This learning curve is all a natural part of your journey as an ever evolving teacher; learning your own limitations and respecting your own boundaries so you can teach others the same.

Yoga burnout is actually more common than you think. Most yogis just don’t talk about it. It’s the Ganesha in the room.

This unspoken dialogue however is one we senior teachers are familiar with especially – but unfortunately the perception is, if you share out loud (or on social media) that you are exhausted, fatigued or quite frankly, just plain over teaching and bored with it all at the moment, that you will be seen as a failure, a fraud or losing your edge in an exceedingly competitive market. Yes, even in the yoga world, there is pressure among peers.

I’ve had major yoga burnout twice in my career and I’ve been teaching for 17 years so I think myself lucky it hasn’t been more. I have also danced on the edge of mental and emotional collapse a few times in between and I know that is because I have purposely over extended myself out of fear of upsetting or disappointing others. Plus, I was dealing with some intense personal situations at the time and everything just compacted. I lived on chocolate for a few months which of course made things worse – well at least it was organic and dark! – but it was just where I was at and so I surrendered to it. Most of that soldier on attitude changed however when I became a mother because if that whole out-of-one-body-into-another experience teaches you anything, it is to honour yourself and put your family and your needs first. If mummy is well and happy, everyone is well and happy! Including your student family.

I have learned the hard way so I hope these few anti-burnout tips will serve you well:

1 Know your own body

Listen to your body, your joints, your energies, your emotions and your thoughts so you can consciously gauge when you are getting close to exhaustion point. If you aren’t breathing steadily; if you’re flying off the handle at your kids regularly or waking up resenting the fact that you have to teach instead of being enthused about sharing what you know, that’s a sign to stop and back off.  If that familiar ache or injury is starting to rear its ugly head again also, that’s another red flag to take notice of. Stay in your pyjamas. The world will keep turning.

2 Let go of any fear of judgment

People will cope if you are sick or chronically fatigued. Most of them – especially the parents – have been there before. If you communicate honestly with your community of yogis and explain you need a break, they will understand, and appreciate you more. They’ll also respect the obvious fact that you are making time to look after yourself and that you are living what you are preaching to them.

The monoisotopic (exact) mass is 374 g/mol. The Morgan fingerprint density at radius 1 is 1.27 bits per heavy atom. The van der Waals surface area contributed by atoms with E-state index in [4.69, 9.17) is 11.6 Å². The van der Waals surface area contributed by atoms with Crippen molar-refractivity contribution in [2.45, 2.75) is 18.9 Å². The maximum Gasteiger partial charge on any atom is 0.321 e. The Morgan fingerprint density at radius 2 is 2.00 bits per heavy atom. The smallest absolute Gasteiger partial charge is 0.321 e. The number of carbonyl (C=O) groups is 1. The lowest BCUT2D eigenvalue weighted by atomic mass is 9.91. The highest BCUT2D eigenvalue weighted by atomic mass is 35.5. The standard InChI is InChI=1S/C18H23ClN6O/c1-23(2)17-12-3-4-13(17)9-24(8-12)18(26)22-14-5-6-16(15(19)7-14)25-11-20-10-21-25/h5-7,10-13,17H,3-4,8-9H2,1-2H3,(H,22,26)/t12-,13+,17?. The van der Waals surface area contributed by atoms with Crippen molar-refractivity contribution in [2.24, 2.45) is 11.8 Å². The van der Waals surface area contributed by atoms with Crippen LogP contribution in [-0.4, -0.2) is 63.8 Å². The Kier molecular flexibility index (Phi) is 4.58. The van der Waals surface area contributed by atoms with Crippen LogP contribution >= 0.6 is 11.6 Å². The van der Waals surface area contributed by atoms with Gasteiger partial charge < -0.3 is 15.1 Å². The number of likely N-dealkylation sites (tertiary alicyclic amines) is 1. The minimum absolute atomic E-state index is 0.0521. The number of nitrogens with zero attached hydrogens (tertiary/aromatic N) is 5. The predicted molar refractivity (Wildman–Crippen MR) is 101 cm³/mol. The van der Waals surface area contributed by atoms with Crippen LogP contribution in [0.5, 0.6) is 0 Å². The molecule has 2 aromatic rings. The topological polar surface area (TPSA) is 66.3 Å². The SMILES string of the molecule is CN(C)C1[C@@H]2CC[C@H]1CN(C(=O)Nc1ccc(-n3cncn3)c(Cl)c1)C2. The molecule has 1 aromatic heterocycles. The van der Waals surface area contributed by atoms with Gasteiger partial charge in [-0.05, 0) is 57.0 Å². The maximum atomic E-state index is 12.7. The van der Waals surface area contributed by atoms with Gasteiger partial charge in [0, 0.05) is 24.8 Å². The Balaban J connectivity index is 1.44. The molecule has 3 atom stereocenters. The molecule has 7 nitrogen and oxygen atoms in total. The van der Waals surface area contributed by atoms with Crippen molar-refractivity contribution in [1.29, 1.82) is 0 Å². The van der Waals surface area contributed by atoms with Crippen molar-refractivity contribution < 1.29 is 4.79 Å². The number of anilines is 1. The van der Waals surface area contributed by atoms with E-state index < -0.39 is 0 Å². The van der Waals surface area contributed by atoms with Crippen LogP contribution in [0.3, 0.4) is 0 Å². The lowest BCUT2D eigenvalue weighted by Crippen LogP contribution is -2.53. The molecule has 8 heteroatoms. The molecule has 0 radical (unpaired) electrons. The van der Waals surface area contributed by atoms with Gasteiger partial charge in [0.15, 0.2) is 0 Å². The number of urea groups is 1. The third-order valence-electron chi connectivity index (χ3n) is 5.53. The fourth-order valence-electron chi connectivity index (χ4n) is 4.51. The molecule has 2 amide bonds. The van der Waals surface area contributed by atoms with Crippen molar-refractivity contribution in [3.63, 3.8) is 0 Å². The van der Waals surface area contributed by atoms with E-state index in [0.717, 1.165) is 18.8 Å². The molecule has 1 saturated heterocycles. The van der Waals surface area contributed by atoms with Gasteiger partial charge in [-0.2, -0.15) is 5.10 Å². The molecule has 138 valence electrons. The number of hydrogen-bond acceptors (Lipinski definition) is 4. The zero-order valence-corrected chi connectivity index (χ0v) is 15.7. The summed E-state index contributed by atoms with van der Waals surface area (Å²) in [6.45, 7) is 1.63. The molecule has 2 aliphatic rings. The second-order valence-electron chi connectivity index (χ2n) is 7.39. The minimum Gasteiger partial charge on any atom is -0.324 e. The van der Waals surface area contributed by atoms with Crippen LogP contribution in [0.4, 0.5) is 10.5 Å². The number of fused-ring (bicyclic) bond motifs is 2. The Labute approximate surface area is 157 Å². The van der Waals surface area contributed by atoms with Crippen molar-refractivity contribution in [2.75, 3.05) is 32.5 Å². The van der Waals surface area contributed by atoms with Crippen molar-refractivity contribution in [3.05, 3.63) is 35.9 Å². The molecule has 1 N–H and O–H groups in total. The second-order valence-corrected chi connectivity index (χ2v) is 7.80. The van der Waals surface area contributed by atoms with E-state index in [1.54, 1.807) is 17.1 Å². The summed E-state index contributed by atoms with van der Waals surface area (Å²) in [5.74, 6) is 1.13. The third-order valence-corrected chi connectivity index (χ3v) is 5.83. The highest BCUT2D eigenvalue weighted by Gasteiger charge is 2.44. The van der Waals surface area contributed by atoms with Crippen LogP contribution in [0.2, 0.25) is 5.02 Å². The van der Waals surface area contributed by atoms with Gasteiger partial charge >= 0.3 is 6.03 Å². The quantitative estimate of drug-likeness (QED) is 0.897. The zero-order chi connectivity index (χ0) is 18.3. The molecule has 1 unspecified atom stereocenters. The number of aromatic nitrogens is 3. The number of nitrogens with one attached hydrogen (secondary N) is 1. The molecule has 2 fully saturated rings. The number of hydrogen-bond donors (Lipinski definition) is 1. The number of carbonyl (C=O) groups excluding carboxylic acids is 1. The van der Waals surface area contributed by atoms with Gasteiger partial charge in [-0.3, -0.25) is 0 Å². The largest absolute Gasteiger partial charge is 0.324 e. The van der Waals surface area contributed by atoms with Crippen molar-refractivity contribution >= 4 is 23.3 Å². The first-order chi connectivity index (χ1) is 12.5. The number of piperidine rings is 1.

3 Don’t worry what everyone else is doing

We live in a juiced up social media world where yogis often appear to be on steroids, they are doing so much and bouncing around various locations from one asana selfie to the next. Let go of the (understandably human) attachment to “keeping up with the Joneses” and focus on what you need to keep your fires burning. For all you know their smoothies could be laced with cocaine not cacao.

4 Take regular breaks

This means every day, not just during school holidays or on the weekends. Make time in your day to stop, breathe deep, have a cup of tea, throw your legs up a wall – even if you’re outside somewhere, use a tree – and embody what you know works to counterbalance life and all the things on your to-do list. If you don’t, breakdown is around the corner.

5 Breakdown in order to breakthrough

You know yoga is a powerful healing tool and that often the deepest, most cathartic ‘ah-ha’ moments come from left field, disguised as trauma or intense stresses, so embrace everything as it lands in your body and communicate with all sensations on a daily basis as a way of staying aware of every little energetic nuance on offering. Sometimes we need to break down and through in order to come out the other side – “the only way out, is through” and I share this with my peeps all the time – but we also don’t want to be pushing ourselves to the edge all the time and teetering over the cliff because of some out dated belief system or coping mechanism.

6 Avoid alcohol and other stimulants when you are low

This is important because there are so many yogis indulging in all sorts of things nowadays from Aspirin to Ayauasca. It all comes back down to knowing yourself and what drains or enhances your energy system. Be mindful that you are still vulnerable like anyone else and that you have one of the oldest systems at your fingertips to support you on all levels at any time. Cocoon in your yoga cave and meditate to receive what you need from the inside. Any sort of stimulant is going to take you out of your body instead of into it – even if it feels in the moment that you are more in touch with yourself and receiving inspiration or renewed energy. Stay clean and stay clear. You immune system will thank you for it.

7 Change your practice

I know that the fact that I teach an extremely nourishing, conscious and seasonally connected style of yoga has kept me balanced on all levels more than some other more punishing styles – who shall remain nameless – would or could. See your particular practice for what it is, and adapt it as you intuit. You don’t always have to do a full session every day – sometimes just a couple or a short sequence of specific postures, is enough to alleviate and maintain. Sometimes even just one posture can do the trick if you tweak it right. Be gentle with yourself as you would be with your students and adjust movement, focus, pace and power so you reduce your risk of boredom as well as burnout.

Whether burnout is on the horizon for you or rests silently in the background landscape of your experience, the best thing above all is to just commit to looking after yourself NOW and trusting your hormones when they say you’re doing too much.

From that space you will cope with anything that comes your way. On and off the mat.

AUM